Theme 1: Rangeland/Grassland Ecology--Oral Sessions

Description

It is well recognized that domesticated and wild ruminant grazers have an important impact on the composition of grassland vegetation, mainly by forage selection, trampling and defaecation. However, little is known on the effects of genetic diversity, for example differences among breeds of cattle. Cattle breeds differ in terms of robustness, growth rate, weight and probably also in movement and forage selection behaviour, which all could impact vegetation composition. Our study therefore aimed at identifying breed-specific differences in forage selection and behaviour and its consequences for vegetation. In a controlled experiment on semi-natural pastures in the Swiss Alps, suckler cows of three cattle breeds (high-yielding Angus×Holstein crossbreeds, dual-purpose Original Braunvieh and slow-growing Highland cattle) grazed a series of adjacent paddocks. Plant species selection of the cattle was quantified by assessing biomass proportions of all plant species in vegetation subplots before and after pasturing. Movement behaviour was monitored using GPS sensors and pedometers. To assess long-term effects of cattle breeds on vegetation, we recorded vegetation composition in 50 paired pastures in mountain areas of Switzerland and in southern Germany, which were either grazed by Highland cattle or a production-oriented cattle breed. Low-productive Highland cattle selected plant species less strictly than the two higher-yielding breeds. They also exerted less physical pressure on the vegetation, because they were substantially lighter, but had relatively large claws. Highland cattle moved less actively, likely because of less selective foraging. These differences showed a strong correlation with differences in pasture vegetation, namely a smaller number of indicator plants for grazing and trampling tolerance on pastures of Highland cattle. Moreover, plant species richness was significantly increased by pasturing with Highland cattle, suggesting a high potential of robust breeds for sustaining or even increasing the diversity of species-rich pastures.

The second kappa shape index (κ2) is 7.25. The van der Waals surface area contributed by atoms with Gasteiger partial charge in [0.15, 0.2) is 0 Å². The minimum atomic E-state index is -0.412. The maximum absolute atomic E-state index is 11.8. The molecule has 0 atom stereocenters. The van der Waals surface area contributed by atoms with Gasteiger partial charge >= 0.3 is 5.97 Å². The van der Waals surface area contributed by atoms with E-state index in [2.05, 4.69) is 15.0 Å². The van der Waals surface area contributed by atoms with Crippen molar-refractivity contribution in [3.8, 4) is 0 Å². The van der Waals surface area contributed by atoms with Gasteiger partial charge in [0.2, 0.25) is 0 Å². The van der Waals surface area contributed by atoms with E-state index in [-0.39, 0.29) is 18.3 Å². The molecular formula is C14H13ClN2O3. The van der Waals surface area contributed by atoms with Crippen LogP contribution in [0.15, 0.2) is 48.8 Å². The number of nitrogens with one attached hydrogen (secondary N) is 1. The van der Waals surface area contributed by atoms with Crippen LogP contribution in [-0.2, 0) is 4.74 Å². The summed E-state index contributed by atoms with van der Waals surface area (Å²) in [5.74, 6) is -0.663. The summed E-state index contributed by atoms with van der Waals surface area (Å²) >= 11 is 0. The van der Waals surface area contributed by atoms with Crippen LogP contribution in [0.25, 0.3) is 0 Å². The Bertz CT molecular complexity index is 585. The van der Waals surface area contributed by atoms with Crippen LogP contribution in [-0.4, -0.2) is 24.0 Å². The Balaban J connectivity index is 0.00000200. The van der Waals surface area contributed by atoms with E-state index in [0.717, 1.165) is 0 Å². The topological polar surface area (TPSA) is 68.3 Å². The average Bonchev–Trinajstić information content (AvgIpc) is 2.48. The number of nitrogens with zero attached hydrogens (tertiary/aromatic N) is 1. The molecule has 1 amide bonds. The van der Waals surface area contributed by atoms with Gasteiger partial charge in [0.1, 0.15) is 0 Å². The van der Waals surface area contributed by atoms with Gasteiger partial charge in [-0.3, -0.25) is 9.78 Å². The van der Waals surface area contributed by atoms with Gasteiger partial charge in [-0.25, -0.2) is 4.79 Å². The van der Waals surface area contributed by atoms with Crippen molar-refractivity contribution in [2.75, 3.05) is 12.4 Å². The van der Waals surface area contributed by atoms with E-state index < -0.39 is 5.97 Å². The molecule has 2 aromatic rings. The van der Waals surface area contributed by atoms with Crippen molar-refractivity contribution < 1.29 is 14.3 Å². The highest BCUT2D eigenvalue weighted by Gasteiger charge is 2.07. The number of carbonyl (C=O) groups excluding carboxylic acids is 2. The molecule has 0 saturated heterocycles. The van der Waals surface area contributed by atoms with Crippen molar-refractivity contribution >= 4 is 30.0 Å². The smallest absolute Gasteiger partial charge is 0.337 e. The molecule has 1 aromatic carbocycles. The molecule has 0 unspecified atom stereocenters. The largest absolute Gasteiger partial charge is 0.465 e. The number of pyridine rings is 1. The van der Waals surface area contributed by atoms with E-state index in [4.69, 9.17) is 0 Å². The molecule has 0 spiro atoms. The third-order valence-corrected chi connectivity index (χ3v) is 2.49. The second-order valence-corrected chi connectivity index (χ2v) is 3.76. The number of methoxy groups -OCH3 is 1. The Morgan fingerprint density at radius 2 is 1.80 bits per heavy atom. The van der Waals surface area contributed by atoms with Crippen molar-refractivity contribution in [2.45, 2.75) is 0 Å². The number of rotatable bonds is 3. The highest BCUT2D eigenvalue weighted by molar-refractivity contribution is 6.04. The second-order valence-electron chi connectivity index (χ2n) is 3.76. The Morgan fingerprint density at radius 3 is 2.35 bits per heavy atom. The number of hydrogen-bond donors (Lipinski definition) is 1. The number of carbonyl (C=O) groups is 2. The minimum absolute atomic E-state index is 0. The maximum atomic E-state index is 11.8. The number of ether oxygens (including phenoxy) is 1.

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Choosy Grazers and Plant Communities – Interactions between Cattle Breeds and Vegetation in Semi-Natural Pastures

It is well recognized that domesticated and wild ruminant grazers have an important impact on the composition of grassland vegetation, mainly by forage selection, trampling and defaecation. However, little is known on the effects of genetic diversity, for example differences among breeds of cattle. Cattle breeds differ in terms of robustness, growth rate, weight and probably also in movement and forage selection behaviour, which all could impact vegetation composition. Our study therefore aimed at identifying breed-specific differences in forage selection and behaviour and its consequences for vegetation. In a controlled experiment on semi-natural pastures in the Swiss Alps, suckler cows of three cattle breeds (high-yielding Angus×Holstein crossbreeds, dual-purpose Original Braunvieh and slow-growing Highland cattle) grazed a series of adjacent paddocks. Plant species selection of the cattle was quantified by assessing biomass proportions of all plant species in vegetation subplots before and after pasturing. Movement behaviour was monitored using GPS sensors and pedometers. To assess long-term effects of cattle breeds on vegetation, we recorded vegetation composition in 50 paired pastures in mountain areas of Switzerland and in southern Germany, which were either grazed by Highland cattle or a production-oriented cattle breed. Low-productive Highland cattle selected plant species less strictly than the two higher-yielding breeds. They also exerted less physical pressure on the vegetation, because they were substantially lighter, but had relatively large claws. Highland cattle moved less actively, likely because of less selective foraging. These differences showed a strong correlation with differences in pasture vegetation, namely a smaller number of indicator plants for grazing and trampling tolerance on pastures of Highland cattle. Moreover, plant species richness was significantly increased by pasturing with Highland cattle, suggesting a high potential of robust breeds for sustaining or even increasing the diversity of species-rich pastures.